Ardern’s two predecessors similarly watched in disappointment as their party’s poll ratings which had held steady through long periods when they did not matter had begun to deflate at the very time they did matter.
In Clark’s case, Labour’s rating had come off the boil two weeks prior to election day and failed to recover.
While people will remember that Key came close to securing a majority, it is forgotten how close he came to achieving that accomplishment.
In both 2011 and 2014, National captured 47 per cent of the vote . That party vote translated into 60 seats.
So close, yet so far.
Where might the votes that Ardern needs to get above the 50 per cent mark come from? Not ACT. That’s for sure. Nor from the empty shell which was once upon a time New Zealand First.
And neither from the Greens. It is somewhat ironic that were that party to fail to clear the 5 per cent threshold in the official vote count and consequently exit from Parliament that Labour would pick up enough seats by means of the revised entitlements they would get in terms of the 120-member House of Representatives.
The Greens registered a satisfactory 8 per cent in the latest 1NEWS poll and are thus more than likely to maintain representation in Parliament. So the matter is now pretty academic.
That leaves National. Hovering just above the 30 per cent mark, voter support for Judith Collins’ outfit appears to have stabilised having fluctuated quite majorly, recording a high of 46 per cent early in the year before tumbling to its current low.
The question is whether the party has hit rock bottom. Or whether the party could find itself plunged even deeper into the mire when the results have been tallied and released.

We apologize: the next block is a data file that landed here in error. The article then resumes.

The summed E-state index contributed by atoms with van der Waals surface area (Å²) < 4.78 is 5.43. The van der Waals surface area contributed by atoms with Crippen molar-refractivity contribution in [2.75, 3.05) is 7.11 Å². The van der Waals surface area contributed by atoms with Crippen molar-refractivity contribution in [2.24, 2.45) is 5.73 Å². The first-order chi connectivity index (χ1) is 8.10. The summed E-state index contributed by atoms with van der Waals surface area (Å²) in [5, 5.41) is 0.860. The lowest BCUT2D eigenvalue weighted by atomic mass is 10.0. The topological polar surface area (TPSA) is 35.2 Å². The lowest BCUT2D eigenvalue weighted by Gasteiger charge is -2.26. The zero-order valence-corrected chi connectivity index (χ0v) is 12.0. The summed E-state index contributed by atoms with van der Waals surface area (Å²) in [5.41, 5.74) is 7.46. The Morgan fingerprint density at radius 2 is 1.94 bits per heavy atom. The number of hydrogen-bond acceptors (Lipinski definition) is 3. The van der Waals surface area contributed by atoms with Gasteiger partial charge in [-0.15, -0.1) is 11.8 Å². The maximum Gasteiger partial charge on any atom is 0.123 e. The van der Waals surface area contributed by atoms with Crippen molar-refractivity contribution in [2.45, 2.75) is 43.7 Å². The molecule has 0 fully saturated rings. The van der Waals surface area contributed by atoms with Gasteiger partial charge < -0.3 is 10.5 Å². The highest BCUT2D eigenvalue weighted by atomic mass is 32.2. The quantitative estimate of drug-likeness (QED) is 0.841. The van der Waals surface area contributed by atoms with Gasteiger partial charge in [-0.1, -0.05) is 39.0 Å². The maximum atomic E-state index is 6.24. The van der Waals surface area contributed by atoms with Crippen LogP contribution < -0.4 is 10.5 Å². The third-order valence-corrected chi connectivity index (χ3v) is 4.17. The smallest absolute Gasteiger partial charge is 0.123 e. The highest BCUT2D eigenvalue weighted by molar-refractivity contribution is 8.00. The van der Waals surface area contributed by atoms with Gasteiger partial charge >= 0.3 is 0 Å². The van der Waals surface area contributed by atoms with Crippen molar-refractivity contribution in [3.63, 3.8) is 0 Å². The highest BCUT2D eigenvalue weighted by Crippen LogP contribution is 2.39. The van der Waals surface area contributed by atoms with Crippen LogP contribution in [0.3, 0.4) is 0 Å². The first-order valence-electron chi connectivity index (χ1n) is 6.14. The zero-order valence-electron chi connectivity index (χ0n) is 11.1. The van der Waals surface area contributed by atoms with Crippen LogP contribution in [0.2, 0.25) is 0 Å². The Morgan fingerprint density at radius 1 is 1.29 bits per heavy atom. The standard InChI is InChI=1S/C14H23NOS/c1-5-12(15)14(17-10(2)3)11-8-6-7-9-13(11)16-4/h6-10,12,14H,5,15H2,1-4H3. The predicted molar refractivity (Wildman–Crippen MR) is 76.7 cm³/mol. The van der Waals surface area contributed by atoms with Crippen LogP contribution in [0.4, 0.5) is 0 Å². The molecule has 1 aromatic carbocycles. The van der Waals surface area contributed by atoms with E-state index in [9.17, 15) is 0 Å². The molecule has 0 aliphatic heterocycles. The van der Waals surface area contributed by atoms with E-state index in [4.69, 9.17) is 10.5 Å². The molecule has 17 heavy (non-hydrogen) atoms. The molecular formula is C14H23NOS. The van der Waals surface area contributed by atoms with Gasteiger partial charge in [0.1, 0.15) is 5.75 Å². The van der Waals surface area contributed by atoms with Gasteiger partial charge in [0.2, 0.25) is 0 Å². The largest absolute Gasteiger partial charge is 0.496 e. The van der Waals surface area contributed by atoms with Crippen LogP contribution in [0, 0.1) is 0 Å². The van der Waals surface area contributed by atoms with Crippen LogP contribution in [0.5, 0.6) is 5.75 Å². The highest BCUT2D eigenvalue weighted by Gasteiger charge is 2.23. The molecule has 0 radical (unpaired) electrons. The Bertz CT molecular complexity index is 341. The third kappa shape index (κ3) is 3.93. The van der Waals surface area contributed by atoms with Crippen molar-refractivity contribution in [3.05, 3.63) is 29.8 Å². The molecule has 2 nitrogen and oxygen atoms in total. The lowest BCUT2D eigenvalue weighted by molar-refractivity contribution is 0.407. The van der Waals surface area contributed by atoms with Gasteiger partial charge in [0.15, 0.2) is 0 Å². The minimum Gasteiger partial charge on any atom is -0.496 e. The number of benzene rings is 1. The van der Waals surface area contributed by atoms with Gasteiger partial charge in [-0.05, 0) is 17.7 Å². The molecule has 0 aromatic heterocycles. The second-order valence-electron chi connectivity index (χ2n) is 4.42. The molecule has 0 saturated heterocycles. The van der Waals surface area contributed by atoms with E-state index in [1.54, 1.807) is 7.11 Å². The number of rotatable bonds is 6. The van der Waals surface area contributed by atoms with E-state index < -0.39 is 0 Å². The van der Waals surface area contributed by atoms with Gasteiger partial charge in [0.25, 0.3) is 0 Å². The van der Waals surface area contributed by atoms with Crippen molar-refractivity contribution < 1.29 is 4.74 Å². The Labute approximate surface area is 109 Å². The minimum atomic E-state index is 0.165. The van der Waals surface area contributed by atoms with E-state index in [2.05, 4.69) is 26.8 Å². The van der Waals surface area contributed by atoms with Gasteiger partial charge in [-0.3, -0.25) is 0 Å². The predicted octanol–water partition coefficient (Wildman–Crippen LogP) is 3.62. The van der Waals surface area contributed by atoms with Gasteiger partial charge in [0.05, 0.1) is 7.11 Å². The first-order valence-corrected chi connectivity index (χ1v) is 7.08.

No-one in their right mind would put money on National lifting its share of the party vote.
National’s muddled, directionless, amateur-hour, bungle-filled and gaffe-prone apology for an election campaign will have left many of those of a conservative bent pondering the unthinkable.
Many will rationalise their intention to tick Labour on their ballot paper as not being a vote for Labour, but rather “a vote for Jacinda”.
Few will follow through and do what they thought they had convinced themselves they would do.
Some National-aligned voters — if they haven’t yet voted — may argue that given the election is already lost, it might make sense to vote Labour lessen the leverage the Greens would have in any coalition or other governing arrangement hammered out by the two centre-left parties post-election.
Such have been the erratic, bizarre, ludicrous, nonsensical, counterproductive, ill-judged and —to be perfectly frank — infantile antics displayed by National’s new(ish) leader in the latter stage of the election campaign that a visitor from Mars might think Collins’ role is to help Ardern, not to hinder her.
In other words, all the ingredients are present for a party to capture more than half the seats in Parliament — a national emergency, a strong prime minister with crossover appeal , a weak Opposition and a reasonably-robust economy.
It will be a long time before they are in such alignment again.